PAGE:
Oil prices plunged on Friday amid fresh demand fears and concerns about oversupply.
Benchmark Brent crude futures fell $4.60, or 5.6 percent, to $77.62 a barrel in European trade.
U.S. West Texas Intermediate (WTI) crude futures were down $5.28, or 6.7 percent, at $73.11 a barrel, after hitting a two-month low during the session.
There was no settlement for WTI on Thursday because of the Thanksgiving holiday.
A new Covid-19 strain discovered in South Africa has raised concerns about the outlook for economic growth and fuel demand.
The EU and UK moved to impose travel restrictions on a group of southern African nations after the discovery of a new coronavirus that scientists say is a concern because of its high number of mutations.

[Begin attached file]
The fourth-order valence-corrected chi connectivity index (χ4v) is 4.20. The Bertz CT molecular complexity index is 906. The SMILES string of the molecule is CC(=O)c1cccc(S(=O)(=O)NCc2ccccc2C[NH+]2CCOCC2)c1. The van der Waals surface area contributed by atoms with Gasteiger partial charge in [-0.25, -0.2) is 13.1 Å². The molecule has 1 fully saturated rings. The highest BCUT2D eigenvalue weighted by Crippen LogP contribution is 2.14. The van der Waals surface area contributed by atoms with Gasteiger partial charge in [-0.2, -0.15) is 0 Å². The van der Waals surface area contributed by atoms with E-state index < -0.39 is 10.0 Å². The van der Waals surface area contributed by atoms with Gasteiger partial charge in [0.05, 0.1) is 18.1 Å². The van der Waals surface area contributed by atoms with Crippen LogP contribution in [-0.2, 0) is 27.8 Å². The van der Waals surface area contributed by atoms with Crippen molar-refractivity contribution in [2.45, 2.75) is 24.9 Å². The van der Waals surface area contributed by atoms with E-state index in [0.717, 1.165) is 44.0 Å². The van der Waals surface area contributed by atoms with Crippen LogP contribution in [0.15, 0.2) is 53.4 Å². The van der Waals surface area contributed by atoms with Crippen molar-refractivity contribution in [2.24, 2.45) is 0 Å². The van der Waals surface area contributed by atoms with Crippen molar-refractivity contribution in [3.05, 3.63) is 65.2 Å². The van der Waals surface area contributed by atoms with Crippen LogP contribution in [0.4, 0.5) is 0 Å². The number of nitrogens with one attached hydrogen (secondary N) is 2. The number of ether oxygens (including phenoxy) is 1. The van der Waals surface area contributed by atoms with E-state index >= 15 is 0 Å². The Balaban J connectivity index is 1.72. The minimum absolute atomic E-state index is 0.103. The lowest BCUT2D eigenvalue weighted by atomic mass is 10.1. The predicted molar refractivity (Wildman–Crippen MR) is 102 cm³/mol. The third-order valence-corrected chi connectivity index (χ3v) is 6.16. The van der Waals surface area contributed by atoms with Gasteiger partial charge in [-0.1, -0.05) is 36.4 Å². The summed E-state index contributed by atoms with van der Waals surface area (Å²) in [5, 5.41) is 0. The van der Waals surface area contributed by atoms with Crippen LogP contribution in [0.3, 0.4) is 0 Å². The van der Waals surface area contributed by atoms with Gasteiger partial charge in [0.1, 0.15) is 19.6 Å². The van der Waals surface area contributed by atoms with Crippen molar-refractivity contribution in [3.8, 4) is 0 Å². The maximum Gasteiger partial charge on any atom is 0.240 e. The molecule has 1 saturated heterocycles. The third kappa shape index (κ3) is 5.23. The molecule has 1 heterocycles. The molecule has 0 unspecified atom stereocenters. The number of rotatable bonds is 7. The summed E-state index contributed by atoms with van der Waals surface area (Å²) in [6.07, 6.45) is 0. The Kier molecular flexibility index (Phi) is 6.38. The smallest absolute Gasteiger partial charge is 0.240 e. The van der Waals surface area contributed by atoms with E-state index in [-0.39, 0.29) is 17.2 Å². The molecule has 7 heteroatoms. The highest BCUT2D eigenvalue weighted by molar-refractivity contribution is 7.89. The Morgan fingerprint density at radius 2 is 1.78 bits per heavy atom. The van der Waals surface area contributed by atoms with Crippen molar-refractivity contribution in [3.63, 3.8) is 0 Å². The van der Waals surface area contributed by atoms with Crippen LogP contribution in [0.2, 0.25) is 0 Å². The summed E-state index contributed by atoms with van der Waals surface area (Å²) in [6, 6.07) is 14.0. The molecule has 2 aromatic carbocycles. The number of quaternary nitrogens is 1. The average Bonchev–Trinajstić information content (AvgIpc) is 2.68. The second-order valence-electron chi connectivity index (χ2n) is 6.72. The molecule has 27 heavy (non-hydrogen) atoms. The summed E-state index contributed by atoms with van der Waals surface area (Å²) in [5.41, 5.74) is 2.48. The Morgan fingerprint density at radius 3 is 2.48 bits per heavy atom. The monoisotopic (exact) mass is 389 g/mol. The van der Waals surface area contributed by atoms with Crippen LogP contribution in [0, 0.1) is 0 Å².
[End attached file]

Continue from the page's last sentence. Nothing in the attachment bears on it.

Little is known of the variant detected in South Africa, Botswana and Hong Kong, but scientists said it may be able to evade immune responses or make it more transmissible.
The World Health Organization will hold a "special meeting" today to discuss if the heavily mutated strain will become a variant of interest or a variant of concern.
Investors were also watching China's response to the U.S. release of millions of barrels of oil from strategic reserves aimed at easing tightness in supply.
OPEC's advisory body, the Economic Commission Board, expects a surplus of 400,000 barrels per day (bpd) in December, rising to 2.3 million bpd in January and 3.7 million bpd in February if consumer nations went ahead with the release.